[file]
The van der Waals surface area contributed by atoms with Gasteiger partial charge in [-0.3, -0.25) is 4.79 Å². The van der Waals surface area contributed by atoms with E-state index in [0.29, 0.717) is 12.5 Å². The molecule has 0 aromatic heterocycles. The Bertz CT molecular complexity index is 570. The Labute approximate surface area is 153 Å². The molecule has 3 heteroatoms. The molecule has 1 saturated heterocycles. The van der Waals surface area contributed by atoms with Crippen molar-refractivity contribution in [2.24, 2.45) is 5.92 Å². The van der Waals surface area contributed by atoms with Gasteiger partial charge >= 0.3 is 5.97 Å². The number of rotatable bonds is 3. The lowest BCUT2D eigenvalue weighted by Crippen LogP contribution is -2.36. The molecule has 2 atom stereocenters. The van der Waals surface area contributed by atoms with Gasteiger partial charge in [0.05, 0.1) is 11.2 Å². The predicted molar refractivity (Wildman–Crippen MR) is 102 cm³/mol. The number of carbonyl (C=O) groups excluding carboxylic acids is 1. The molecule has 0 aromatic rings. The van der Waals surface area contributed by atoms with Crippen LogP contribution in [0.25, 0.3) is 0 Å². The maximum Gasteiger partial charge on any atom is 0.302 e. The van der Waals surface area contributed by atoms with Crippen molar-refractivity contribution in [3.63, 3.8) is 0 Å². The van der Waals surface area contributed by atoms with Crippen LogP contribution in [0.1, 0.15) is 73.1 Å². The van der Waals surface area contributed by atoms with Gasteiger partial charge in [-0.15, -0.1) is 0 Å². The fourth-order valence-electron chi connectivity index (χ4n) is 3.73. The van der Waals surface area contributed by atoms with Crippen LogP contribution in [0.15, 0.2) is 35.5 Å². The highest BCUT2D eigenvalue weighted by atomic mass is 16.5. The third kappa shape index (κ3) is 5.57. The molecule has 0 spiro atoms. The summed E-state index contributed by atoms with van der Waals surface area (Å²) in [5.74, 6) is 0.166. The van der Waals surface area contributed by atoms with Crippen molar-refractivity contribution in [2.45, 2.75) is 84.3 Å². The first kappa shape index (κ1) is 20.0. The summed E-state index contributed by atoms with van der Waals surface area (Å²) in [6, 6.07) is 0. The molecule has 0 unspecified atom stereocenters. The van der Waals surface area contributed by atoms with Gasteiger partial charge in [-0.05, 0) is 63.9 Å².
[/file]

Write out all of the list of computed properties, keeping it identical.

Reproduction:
The van der Waals surface area contributed by atoms with Gasteiger partial charge in [-0.3, -0.25) is 4.79 Å². The van der Waals surface area contributed by atoms with E-state index in [0.29, 0.717) is 12.5 Å². The molecule has 0 aromatic heterocycles. The Bertz CT molecular complexity index is 570. The Labute approximate surface area is 153 Å². The molecule has 3 heteroatoms. The molecule has 1 saturated heterocycles. The van der Waals surface area contributed by atoms with Crippen molar-refractivity contribution in [2.24, 2.45) is 5.92 Å². The van der Waals surface area contributed by atoms with Gasteiger partial charge >= 0.3 is 5.97 Å². The number of rotatable bonds is 3. The lowest BCUT2D eigenvalue weighted by Crippen LogP contribution is -2.36. The molecule has 2 atom stereocenters. The van der Waals surface area contributed by atoms with Gasteiger partial charge in [0.05, 0.1) is 11.2 Å². The predicted molar refractivity (Wildman–Crippen MR) is 102 cm³/mol. The number of carbonyl (C=O) groups excluding carboxylic acids is 1. The molecule has 0 aromatic rings. The van der Waals surface area contributed by atoms with Crippen LogP contribution in [0.25, 0.3) is 0 Å². The maximum Gasteiger partial charge on any atom is 0.302 e. The van der Waals surface area contributed by atoms with Crippen molar-refractivity contribution in [3.63, 3.8) is 0 Å². The van der Waals surface area contributed by atoms with Crippen LogP contribution in [0.1, 0.15) is 73.1 Å². The van der Waals surface area contributed by atoms with Gasteiger partial charge in [-0.15, -0.1) is 0 Å². The fourth-order valence-electron chi connectivity index (χ4n) is 3.73. The van der Waals surface area contributed by atoms with Crippen LogP contribution in [0.15, 0.2) is 35.5 Å². The highest BCUT2D eigenvalue weighted by atomic mass is 16.5. The third kappa shape index (κ3) is 5.57. The molecule has 0 spiro atoms. The summed E-state index contributed by atoms with van der Waals surface area (Å²) in [5.74, 6) is 0.166. The van der Waals surface area contributed by atoms with Crippen molar-refractivity contribution in [2.45, 2.75) is 84.3 Å². The first kappa shape index (κ1) is 20.0. The summed E-state index contributed by atoms with van der Waals surface area (Å²) in [6, 6.07) is 0. The molecule has 0 unspecified atom stereocenters. The van der Waals surface area contributed by atoms with Gasteiger partial charge in [-0.05, 0) is 63.9 Å².